A hungry mantis shrimp may be the last thing that a passing fish sees before it is snatched from the water by the predator. Maya deVries from the University of California, Berkeley, says 'Spearer mantis shrimps stay in their sandy burrows and they wait for a fast-moving prey item to come by, but then they come out of nowhere and grab the prey with their long skinny appendages.' However, little was know about how these vicious predators unleash their lightning-fast attacks. According to deVries, the spearing shrimp are closely related to smasher mantis shrimps, which pulverise the shells of crustaceans and molluscs with a single explosive blow from their mighty claws. Having decided to find out how the crustaceans unleash their deadly assaults, deVries says, 'We thought that the spearers would be just as fast if not faster than the smashers because they have a smaller time window in which to capture their prey.' deVries and her colleagues publish their discovery that Lysiosquillina maculata spearer mantis shrimps power their mighty spears with muscle alone while smaller Alachosquilla vicina spearer mantis shrimps use a more conventional catapult mechanism in The Journal of Experimental Biology at http://jeb.biologists.org.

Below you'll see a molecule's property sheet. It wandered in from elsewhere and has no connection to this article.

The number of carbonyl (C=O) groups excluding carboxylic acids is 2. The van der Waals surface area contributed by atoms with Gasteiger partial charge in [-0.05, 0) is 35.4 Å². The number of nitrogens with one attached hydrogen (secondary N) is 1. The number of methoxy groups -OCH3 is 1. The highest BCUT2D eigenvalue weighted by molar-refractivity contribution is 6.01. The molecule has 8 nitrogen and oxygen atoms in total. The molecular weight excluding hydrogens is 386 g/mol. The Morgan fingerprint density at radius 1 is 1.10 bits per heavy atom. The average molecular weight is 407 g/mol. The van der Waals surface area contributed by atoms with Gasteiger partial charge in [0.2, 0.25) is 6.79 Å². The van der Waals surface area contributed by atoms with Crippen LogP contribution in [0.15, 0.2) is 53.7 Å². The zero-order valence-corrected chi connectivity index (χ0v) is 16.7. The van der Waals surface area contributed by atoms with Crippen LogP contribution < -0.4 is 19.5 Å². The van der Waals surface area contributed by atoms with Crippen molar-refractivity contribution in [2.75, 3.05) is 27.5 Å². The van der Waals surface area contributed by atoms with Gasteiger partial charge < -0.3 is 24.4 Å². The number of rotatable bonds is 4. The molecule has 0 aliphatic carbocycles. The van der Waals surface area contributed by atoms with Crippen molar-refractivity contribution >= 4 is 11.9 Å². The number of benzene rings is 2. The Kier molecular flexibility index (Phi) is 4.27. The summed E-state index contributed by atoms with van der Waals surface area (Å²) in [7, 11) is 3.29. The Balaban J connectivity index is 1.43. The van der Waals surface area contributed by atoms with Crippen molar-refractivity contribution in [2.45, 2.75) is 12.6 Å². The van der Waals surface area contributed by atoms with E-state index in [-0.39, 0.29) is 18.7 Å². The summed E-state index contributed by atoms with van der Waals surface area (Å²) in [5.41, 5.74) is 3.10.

Working with her PhD advisor, Sheila Patek, deVries took a short trip along the corridor to Roy Caldwell's lab to film some of his L. maculata mantis shrimps. Coaxing the nocturnal lobster-sized crustaceans to assault frozen prawns, deVries recalls that the animals were reluctant to attack; 'They probably didn't like the bright lights', she says. However, when the duo analysed the speed of the strikes, they were surprised that the spearer's harpoon speed was much slower than that of their smashing cousin's. Explaining that smashers can unleash strikes at speeds ranging from 10 to 23m/s, the duo were taken aback that L. maculata could only must
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The Company of Biologists